A holistic approach is still pertinent and appropriate for addressing the issue of contract cheating, but as proposed by Bretag and Harper (2017), there is a need for higher education institutions to ensure a ‘systemic approach’, in which academic integrity is integral to the wide range of institutional activity and processes, including: student recruitment, orientation and induction; policy and procedures; teaching and learning practices; working with students; the professional development of staff; and the use of technology (e.g. text-matching software). It is essential that in-depth consideration is given by institutions as to how they can integrate and augment their institutional strategy or approach with regard to all forms of student academic misconduct, including the outsourcing of assessment to third parties. For example, in the UK, national guidelines and recommendations have included the need to:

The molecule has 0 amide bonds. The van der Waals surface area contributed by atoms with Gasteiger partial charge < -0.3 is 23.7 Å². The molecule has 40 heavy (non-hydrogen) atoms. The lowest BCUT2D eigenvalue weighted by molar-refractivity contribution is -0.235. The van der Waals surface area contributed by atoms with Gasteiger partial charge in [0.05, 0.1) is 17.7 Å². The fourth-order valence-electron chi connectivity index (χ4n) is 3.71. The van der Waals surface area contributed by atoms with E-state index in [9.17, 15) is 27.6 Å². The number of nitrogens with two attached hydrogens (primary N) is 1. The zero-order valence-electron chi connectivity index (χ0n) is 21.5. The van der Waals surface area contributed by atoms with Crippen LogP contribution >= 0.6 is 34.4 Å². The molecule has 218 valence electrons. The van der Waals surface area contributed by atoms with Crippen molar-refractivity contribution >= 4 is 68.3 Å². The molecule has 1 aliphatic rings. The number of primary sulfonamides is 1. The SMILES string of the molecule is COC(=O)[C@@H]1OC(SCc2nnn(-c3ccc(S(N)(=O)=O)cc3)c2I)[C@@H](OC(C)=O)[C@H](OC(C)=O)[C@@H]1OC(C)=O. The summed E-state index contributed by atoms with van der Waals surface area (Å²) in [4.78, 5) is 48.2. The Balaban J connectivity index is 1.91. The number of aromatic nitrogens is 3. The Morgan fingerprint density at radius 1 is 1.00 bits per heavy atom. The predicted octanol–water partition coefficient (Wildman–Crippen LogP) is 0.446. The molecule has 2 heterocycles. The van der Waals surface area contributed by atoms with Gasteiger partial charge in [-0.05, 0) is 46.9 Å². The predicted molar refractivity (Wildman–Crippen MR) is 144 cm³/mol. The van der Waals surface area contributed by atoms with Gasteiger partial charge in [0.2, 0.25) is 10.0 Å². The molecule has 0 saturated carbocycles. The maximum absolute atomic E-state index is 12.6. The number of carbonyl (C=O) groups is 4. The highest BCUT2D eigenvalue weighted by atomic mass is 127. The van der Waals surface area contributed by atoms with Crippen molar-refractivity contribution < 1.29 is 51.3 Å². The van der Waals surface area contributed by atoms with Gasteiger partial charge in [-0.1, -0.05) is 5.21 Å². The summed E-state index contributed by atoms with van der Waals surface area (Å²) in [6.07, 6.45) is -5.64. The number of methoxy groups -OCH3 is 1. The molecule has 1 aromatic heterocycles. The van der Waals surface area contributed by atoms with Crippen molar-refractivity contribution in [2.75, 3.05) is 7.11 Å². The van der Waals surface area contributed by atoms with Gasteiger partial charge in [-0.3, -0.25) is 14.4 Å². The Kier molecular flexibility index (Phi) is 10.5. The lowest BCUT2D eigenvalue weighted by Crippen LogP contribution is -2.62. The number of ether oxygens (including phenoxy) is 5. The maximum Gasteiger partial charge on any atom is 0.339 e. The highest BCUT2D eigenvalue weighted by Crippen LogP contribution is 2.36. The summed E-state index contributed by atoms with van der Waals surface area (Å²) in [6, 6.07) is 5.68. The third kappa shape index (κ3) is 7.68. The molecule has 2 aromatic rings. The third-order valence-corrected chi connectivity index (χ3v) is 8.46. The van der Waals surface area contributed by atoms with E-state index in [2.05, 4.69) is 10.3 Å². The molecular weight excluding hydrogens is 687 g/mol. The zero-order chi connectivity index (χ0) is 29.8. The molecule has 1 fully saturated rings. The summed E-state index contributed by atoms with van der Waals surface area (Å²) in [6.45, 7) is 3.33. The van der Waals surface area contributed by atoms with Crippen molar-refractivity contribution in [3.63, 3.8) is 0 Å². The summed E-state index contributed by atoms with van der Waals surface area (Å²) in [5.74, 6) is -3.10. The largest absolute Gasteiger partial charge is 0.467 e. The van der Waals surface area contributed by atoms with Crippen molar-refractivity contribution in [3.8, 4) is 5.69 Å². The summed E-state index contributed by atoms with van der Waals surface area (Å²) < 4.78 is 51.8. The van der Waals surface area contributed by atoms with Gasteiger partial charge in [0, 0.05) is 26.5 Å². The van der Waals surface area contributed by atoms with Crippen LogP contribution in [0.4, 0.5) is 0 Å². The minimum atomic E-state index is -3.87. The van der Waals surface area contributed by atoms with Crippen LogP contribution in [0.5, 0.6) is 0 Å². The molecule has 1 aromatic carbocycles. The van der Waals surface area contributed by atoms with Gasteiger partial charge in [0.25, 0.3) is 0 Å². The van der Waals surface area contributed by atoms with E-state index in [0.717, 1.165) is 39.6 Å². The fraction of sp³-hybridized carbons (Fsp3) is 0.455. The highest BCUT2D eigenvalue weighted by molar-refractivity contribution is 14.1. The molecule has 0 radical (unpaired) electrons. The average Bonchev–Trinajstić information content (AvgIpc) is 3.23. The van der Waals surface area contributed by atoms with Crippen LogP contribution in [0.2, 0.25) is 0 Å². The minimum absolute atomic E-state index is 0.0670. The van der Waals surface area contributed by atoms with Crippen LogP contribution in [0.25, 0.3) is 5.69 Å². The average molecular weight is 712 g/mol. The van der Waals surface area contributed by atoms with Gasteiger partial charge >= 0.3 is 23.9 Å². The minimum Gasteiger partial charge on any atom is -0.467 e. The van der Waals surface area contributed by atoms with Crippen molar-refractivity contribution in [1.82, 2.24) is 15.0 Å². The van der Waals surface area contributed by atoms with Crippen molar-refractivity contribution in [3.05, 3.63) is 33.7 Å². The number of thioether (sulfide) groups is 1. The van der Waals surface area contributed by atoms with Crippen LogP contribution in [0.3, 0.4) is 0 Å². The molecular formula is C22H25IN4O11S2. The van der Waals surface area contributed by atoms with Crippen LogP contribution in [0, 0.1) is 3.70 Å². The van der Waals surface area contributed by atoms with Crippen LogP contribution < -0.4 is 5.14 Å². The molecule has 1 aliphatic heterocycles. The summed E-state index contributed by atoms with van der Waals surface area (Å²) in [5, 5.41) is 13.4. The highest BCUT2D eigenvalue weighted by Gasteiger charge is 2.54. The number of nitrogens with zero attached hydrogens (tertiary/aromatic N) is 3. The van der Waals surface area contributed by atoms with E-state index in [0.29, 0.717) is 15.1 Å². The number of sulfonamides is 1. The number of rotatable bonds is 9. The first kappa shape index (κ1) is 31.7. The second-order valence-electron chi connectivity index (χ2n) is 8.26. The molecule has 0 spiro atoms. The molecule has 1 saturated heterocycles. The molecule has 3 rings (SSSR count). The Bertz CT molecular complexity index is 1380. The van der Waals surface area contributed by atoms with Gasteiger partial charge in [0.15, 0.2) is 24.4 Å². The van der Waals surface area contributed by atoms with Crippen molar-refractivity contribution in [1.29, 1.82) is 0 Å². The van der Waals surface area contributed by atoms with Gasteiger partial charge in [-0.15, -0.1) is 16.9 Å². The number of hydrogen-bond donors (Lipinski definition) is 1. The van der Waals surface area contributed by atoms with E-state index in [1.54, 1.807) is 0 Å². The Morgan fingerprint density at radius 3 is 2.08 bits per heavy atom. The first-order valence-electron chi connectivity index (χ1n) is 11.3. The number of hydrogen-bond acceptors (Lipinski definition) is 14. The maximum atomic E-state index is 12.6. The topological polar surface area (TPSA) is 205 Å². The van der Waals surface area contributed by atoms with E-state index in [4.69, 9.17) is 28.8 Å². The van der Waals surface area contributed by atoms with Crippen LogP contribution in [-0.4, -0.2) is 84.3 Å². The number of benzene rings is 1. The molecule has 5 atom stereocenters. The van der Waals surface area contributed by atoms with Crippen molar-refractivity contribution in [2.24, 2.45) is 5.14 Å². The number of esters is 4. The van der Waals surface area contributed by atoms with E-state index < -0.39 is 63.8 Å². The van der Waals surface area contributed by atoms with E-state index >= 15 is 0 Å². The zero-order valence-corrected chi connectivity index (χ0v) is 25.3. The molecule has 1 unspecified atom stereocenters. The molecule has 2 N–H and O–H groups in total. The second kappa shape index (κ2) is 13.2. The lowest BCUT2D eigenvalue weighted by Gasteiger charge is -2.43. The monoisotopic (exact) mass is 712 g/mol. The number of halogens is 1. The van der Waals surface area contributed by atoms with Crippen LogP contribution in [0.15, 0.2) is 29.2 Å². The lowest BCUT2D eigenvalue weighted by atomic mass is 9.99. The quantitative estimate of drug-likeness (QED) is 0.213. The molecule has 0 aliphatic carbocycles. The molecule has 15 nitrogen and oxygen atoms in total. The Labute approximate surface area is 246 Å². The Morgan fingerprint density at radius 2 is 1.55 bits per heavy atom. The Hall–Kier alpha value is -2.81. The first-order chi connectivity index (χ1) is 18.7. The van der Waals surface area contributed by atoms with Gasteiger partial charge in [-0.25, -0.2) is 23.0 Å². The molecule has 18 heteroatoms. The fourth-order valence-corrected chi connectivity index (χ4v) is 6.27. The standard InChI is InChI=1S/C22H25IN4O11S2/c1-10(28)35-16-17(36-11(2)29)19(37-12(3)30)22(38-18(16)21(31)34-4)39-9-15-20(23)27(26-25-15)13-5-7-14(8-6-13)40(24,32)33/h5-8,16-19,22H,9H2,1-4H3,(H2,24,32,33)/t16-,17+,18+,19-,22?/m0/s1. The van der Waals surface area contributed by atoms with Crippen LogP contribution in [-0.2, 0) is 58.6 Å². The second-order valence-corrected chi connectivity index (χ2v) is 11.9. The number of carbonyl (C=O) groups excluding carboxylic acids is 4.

‘establish a cross-institutional group or committee, supported by senior management, involving representatives from all faculties … university services … and student representation with a remit from promoting academic integrity across the institution … and reviewing the policy and related guidance’ (HEA, 2011, p. 8).